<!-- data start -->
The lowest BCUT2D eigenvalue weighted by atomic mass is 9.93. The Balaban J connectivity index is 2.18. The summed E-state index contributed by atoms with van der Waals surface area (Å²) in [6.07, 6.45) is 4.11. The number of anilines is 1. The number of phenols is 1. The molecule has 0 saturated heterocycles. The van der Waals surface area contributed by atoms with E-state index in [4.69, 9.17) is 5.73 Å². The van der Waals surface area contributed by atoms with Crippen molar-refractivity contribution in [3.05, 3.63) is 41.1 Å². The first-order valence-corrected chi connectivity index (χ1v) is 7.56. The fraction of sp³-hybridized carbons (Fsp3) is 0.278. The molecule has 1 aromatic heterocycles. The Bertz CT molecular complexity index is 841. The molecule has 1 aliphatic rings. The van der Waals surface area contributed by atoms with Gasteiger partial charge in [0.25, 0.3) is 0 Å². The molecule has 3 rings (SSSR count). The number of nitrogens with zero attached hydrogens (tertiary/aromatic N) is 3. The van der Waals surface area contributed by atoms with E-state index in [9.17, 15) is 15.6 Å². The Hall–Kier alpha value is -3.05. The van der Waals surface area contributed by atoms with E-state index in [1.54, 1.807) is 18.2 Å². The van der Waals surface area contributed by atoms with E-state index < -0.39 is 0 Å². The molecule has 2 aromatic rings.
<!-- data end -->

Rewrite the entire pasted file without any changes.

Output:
The lowest BCUT2D eigenvalue weighted by atomic mass is 9.93. The Balaban J connectivity index is 2.18. The summed E-state index contributed by atoms with van der Waals surface area (Å²) in [6.07, 6.45) is 4.11. The number of anilines is 1. The number of phenols is 1. The molecule has 0 saturated heterocycles. The van der Waals surface area contributed by atoms with E-state index in [4.69, 9.17) is 5.73 Å². The van der Waals surface area contributed by atoms with Crippen molar-refractivity contribution in [3.05, 3.63) is 41.1 Å². The first-order valence-corrected chi connectivity index (χ1v) is 7.56. The fraction of sp³-hybridized carbons (Fsp3) is 0.278. The molecule has 1 aromatic heterocycles. The Bertz CT molecular complexity index is 841. The molecule has 1 aliphatic rings. The van der Waals surface area contributed by atoms with Gasteiger partial charge in [0.25, 0.3) is 0 Å². The molecule has 3 rings (SSSR count). The number of nitrogens with zero attached hydrogens (tertiary/aromatic N) is 3. The van der Waals surface area contributed by atoms with E-state index in [9.17, 15) is 15.6 Å². The Hall–Kier alpha value is -3.05. The van der Waals surface area contributed by atoms with E-state index in [1.54, 1.807) is 18.2 Å². The van der Waals surface area contributed by atoms with E-state index < -0.39 is 0 Å². The molecule has 2 aromatic rings.